Freshman Year: Review

Freshman Year: Review

Freshman Year: Review. By Scott Gilliland.

Cooper Raiff does so well in his feature film directorial debut that everything in Freshman Year feels real; either you have encountered such moments or know people who have. Characters are full of faults, but that is all about growing up, especially in the opening months of college or University. Its relatability allows you in and excuses the odd clunky dialogue that comes its way. This is an excellent film that hits all the right notes. 

Alex (Cooper Raiff) is a college freshman struggling with the new environment that college has brought his way to the point that he talks to his only true companion, his childhood soft toy dog. That is until, at one fraternity party, he meets Maggie (Dylan Gelula), with who he has crackling chemistry as they enjoy a night together. When his dreams of finally finding a connection with another person at college come true, the harsh realities of not having everything figured out comes shuttling his way. 

Freshman Year gets so much right about that first year at University, especially for those who move far enough away from home into the great unknown. Instead of a carefree life, anxiety is the order of the day. Alex is wholly unprepared for the step up, and so not only does his mental health suffer a great deal but he struggles academically too. Refreshingly while Raiff has given us a film that includes romance and college parties, he has kept the focus of it all around the doubts and panic that resides within new students. With Freshman Year Cooper Raiff allows us to see that not every university film needs to be a Van Wilder tale, that focusing on the reality can be a whole lot more interesting.

The honesty that he provides is quite remarkable for such a small film, and shows how much confidence has within himself and his story. Every moment truly feels as if it has happened, and certainly, there are moments that I could relate to from my first year. The awkwardness and clumsiness of every interaction, the fears, finding someone who gets you and that you can pour your innermost thoughts too. It is all there, and the fact that it has been done so and succinctly needs quite an amount of applause.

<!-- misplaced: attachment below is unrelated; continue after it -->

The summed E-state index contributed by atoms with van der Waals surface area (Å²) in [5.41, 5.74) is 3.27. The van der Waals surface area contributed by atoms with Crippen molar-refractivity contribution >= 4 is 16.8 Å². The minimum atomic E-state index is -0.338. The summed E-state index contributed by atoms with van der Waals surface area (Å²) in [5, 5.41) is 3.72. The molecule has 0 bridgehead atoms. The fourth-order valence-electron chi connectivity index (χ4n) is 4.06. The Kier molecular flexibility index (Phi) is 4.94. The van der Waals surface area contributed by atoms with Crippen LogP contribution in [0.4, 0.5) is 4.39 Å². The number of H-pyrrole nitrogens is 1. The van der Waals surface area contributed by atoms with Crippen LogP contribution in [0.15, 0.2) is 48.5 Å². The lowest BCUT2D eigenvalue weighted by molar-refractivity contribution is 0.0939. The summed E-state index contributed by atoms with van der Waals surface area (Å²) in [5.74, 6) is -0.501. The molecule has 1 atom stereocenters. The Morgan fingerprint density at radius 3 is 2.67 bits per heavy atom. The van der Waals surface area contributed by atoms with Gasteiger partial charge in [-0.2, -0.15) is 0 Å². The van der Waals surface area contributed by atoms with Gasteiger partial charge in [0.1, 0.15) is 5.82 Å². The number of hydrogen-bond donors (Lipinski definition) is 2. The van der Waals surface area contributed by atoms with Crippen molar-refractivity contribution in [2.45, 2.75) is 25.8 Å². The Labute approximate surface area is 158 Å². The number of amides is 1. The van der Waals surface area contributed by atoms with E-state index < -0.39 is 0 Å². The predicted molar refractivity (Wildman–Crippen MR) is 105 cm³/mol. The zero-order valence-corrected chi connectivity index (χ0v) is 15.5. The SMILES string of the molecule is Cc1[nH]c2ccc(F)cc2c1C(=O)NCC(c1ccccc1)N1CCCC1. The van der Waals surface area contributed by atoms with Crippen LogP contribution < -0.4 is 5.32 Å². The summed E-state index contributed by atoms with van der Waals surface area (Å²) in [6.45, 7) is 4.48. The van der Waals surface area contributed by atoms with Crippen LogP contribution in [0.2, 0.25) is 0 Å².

As said, Alex is unprepared and worst of all for him, he is without that support structure of family, he has become helpless. So, when he finds someone like Maggie, he unknowingly latches onto the hope that she is his life jacket in the rough tides of college to keep him alive. So as this poor lost boy tries to stay afloat, he quickly (as any young person does when they think they have met a truly special person) falls for the idea of who she is and who she could be to him. Yet, life has other plans for him and instead, he must realise that life is a lot more complicated than he could have imagined.

Taking on the responsibility of the lead as well as writer, editor and director, Raiff does very well as Alex. You buy into him with ease, and when he becomes even higher strung and, yes, even a little creepy in the latter half, you understand why he has turned this way due to the foundations that have already been built earlier on. Equally, Dylan Gelula is just as compelling as Maggie, a young woman who is just as lost as Alex but is handling the situation entirely differently. When Alex tries to confront her later in the film, just as you understand why he has lost the plot, you see it from her side too.

She warned him of what she was like, and he took no heeding to her. He saw the perfect girl, and Maggie self-admittedly is far from that. Seeing her struggles allows us as an audience to feel for the duo for different reasons. We see the two grow as people as they wander around campus in long takes, and with their wonderful chemistry, you are never distracted as their flirting becomes something heavier. At times you wonder if something akin to this actually happened to Raiff and that he is using his film as a therapeutic endeavour to show himself the things he did that were wrong. However, he got to those points; it works, and you find yourself either all in on the journey the two take or infuriated by it, and that could purely be based on whether you experienced something like what is on the screen.

Raiff almost gives his film a truly great ending; however, he decided to continue for another 5 minutes with an epilogue. While that epilogue is a nice enough inclusion, it never feels all that necessary. The story was already told and done very well, so yes, it is nice to have more time with these characters, but ending Freshman Year at that earlier point would have been the stronger choice. Nevertheless, it is a minor gripe to such a strong feature and not one to derail the entire film, for this is such a solid film that you forgive it with ease.

Without a doubt, at such a young age, Raiff has made himself a talent to watch out for, the earnestness of Freshman Year carries you through, and for those who love a low-key indie film, then this one is right up the alley. A wonderful and needed portrait of what life at University is like for some people. Not everyone hits the ground running, and it takes a moment or, in Alex’s case, one person to help guide you through those rough times to see what you can get from experience. We are left with a film that strikes the right chords and at times has you wondering how Raiff stole memories from your college or university experience.

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